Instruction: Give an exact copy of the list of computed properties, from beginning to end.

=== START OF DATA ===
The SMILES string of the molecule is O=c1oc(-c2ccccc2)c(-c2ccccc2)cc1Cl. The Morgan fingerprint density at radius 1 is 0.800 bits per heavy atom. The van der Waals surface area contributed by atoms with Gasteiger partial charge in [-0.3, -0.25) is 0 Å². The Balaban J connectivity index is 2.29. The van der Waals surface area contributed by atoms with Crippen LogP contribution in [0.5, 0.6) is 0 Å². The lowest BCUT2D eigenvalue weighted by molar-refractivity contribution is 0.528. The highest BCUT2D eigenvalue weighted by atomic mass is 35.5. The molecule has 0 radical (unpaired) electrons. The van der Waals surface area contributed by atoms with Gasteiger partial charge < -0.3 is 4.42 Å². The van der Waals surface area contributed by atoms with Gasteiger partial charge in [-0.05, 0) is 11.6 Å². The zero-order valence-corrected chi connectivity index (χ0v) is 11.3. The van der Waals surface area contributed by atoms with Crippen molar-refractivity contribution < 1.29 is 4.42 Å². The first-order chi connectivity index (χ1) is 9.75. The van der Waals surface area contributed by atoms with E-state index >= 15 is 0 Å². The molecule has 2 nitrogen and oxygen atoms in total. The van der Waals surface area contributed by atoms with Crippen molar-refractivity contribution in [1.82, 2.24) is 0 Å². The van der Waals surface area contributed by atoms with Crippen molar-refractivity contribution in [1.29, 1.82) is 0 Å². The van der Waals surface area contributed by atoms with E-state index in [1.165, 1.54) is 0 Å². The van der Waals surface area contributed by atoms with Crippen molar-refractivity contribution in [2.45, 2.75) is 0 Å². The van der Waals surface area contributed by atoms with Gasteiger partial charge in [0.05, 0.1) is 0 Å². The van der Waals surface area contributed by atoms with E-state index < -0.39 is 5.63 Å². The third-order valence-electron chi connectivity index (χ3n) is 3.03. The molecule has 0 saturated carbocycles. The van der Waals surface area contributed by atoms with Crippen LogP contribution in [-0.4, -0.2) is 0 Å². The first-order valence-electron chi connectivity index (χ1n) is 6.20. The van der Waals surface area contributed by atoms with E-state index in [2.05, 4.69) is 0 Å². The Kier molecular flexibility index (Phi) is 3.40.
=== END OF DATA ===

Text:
The SMILES string of the molecule is O=c1oc(-c2ccccc2)c(-c2ccccc2)cc1Cl. The Morgan fingerprint density at radius 1 is 0.800 bits per heavy atom. The van der Waals surface area contributed by atoms with Gasteiger partial charge in [-0.3, -0.25) is 0 Å². The Balaban J connectivity index is 2.29. The van der Waals surface area contributed by atoms with Crippen LogP contribution in [0.5, 0.6) is 0 Å². The lowest BCUT2D eigenvalue weighted by molar-refractivity contribution is 0.528. The highest BCUT2D eigenvalue weighted by atomic mass is 35.5. The molecule has 0 radical (unpaired) electrons. The van der Waals surface area contributed by atoms with Gasteiger partial charge < -0.3 is 4.42 Å². The van der Waals surface area contributed by atoms with Gasteiger partial charge in [-0.05, 0) is 11.6 Å². The zero-order valence-corrected chi connectivity index (χ0v) is 11.3. The van der Waals surface area contributed by atoms with Crippen molar-refractivity contribution < 1.29 is 4.42 Å². The first-order chi connectivity index (χ1) is 9.75. The van der Waals surface area contributed by atoms with E-state index >= 15 is 0 Å². The molecule has 2 nitrogen and oxygen atoms in total. The van der Waals surface area contributed by atoms with Crippen molar-refractivity contribution in [1.82, 2.24) is 0 Å². The van der Waals surface area contributed by atoms with Crippen molar-refractivity contribution in [1.29, 1.82) is 0 Å². The van der Waals surface area contributed by atoms with E-state index in [1.165, 1.54) is 0 Å². The van der Waals surface area contributed by atoms with Crippen molar-refractivity contribution in [2.45, 2.75) is 0 Å². The van der Waals surface area contributed by atoms with Gasteiger partial charge in [0.05, 0.1) is 0 Å². The van der Waals surface area contributed by atoms with E-state index < -0.39 is 5.63 Å². The third-order valence-electron chi connectivity index (χ3n) is 3.03. The molecule has 0 saturated carbocycles. The van der Waals surface area contributed by atoms with Crippen LogP contribution in [-0.4, -0.2) is 0 Å². The first-order valence-electron chi connectivity index (χ1n) is 6.20. The van der Waals surface area contributed by atoms with E-state index in [2.05, 4.69) is 0 Å². The Kier molecular flexibility index (Phi) is 3.40.